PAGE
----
Portugal is the latest member state to try and poach the UK-based European Medicines Agency after Brexit. In an interview with EURACTIV.com, Portugal’s junior minister for European affairs insisted having two EU agencies based in Lisbon already would not hurt its chances.
Margarida Marques is Portuguese State Secretary for European Affairs. Before that she worked for the European Commission.
Marques spoke with EURACTIV’s Jorge Valero on 22 May on the margins of the General Affairs Council.
Lisbon already hosts the European Monitoring Centre for Drugs and Drug Addiction and the European Maritime Safety Agency. How are you going to convince your EU partners that three agencies are not too many for one single city?
It is not too many agencies. Officials from the two existing agencies feel very well in Lisbon. Our bid for the EMA is not only because of Lisbon, but also because of the EMA’s role. Our national regulator is very well integrated into the agency and plays an important role in scientific evaluation. From the outset, we were very active in setting up a European framework for medicines, and we keep being very active in the consolidation of a European system.
Connections, logistics, schools and other facilities will be part of the criteria to pick the new host city. How confident are you that Lisbon is the best option?
Lisbon is the best city for the agency, not only in Portugal but also in Europe. The airport is near the city centre, only 20 minutes away from the area where the agencies are located. They are also near to the railway station. We can handle EMA’s 900 staff. We have various international schools. Lisbon is a fashionable city, and a safe capital, compared to other EU capitals.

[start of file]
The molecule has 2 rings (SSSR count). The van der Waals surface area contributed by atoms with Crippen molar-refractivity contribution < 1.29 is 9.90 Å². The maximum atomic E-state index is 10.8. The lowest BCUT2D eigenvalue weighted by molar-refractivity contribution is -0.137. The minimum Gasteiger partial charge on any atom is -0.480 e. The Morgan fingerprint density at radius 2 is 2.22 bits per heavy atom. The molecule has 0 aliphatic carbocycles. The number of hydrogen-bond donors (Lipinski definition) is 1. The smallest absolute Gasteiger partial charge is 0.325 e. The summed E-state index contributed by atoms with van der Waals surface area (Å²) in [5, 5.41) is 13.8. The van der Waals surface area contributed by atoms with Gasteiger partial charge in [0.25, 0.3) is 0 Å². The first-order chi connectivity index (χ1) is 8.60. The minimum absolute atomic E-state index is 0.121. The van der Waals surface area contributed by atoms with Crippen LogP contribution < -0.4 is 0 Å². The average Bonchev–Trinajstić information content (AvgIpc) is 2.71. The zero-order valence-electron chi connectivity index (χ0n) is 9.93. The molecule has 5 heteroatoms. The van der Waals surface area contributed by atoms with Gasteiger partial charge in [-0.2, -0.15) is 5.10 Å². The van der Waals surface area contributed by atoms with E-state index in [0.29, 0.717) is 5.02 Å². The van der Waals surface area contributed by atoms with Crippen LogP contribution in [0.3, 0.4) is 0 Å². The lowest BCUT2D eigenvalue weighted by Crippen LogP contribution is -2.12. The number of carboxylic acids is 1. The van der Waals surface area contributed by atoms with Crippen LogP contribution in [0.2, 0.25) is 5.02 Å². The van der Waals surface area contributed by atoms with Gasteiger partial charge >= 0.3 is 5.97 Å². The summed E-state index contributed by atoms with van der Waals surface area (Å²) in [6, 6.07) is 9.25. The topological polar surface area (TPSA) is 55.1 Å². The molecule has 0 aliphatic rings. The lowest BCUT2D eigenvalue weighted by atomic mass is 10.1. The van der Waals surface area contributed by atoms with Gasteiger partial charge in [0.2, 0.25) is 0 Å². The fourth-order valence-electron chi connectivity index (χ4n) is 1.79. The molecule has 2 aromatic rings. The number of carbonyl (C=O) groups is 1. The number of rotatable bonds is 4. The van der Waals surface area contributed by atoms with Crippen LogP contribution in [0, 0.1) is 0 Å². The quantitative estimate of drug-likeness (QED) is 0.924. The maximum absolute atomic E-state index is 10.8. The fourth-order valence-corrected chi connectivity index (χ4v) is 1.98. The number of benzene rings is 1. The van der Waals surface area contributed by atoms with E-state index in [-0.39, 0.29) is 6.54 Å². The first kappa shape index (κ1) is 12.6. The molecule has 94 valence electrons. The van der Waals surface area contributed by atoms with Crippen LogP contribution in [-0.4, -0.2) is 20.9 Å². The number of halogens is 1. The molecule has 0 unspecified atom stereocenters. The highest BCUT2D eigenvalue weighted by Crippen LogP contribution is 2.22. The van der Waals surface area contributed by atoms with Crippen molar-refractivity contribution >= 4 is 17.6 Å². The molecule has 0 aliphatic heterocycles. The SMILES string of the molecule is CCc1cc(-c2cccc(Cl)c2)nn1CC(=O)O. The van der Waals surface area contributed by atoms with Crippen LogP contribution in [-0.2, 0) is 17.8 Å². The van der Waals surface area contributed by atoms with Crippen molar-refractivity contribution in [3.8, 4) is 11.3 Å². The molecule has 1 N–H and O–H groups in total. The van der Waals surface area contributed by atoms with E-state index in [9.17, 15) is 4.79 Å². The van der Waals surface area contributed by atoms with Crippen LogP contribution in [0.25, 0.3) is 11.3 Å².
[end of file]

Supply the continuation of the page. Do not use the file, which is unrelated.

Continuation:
So you don’t think having two agencies already is a major obstacle?
It is an economy of scale. You can use the resources you already have, like the international schools, in a more optimal way.
You host an agency that tackles drug abuse. To what extent could it be an issue to host the EMA, whose role is to approve medicines for the European market?
There are some synergies between the two agencies, with common working groups. Therefore, it is a positive aspect having both of them in the same place.
But these joint working groups deal not only with regulatory approvals but also potential side effects, including potential abuses and dependency. Does it not raise some concerns having the two agencies working so closely together?
I believe it is a positive argument. They can work closer, given that they already cooperate in a number of subjects. It is not one against the other. The fact that the EMA could be located in Lisbon would not represent a problem, as I said it is rather the opposite.
In your view, which city is your main rival for the agency?
Officials from the EMA prefer to go to the south more than the north because the weather and the food are better. You also find good facilities to integrate your family and your children. Southern cities are in a better condition. It is not a scientific argument, it is common sense. In my view, our added value is that we can complete the transition from London to Lisbon without any interruption in the EMA’s work.
Portugal is on a roll. The country exited the EU’s excessive deficit procedure. It achieved a diplomatic victory with the appointment of António Guterres as UN Secretary General. And it even won Eurovision and the European Championship. How could this play in your favour now?
This is not par hasard. It is because we worked very much for these things to happen. If you look at the excessive deficit procedure, the Portuguese people made a lot of sacrifices over a long time. We intended to exit the procedure already last year. But according to the criteria it is the correct and fair decision that it is happening now.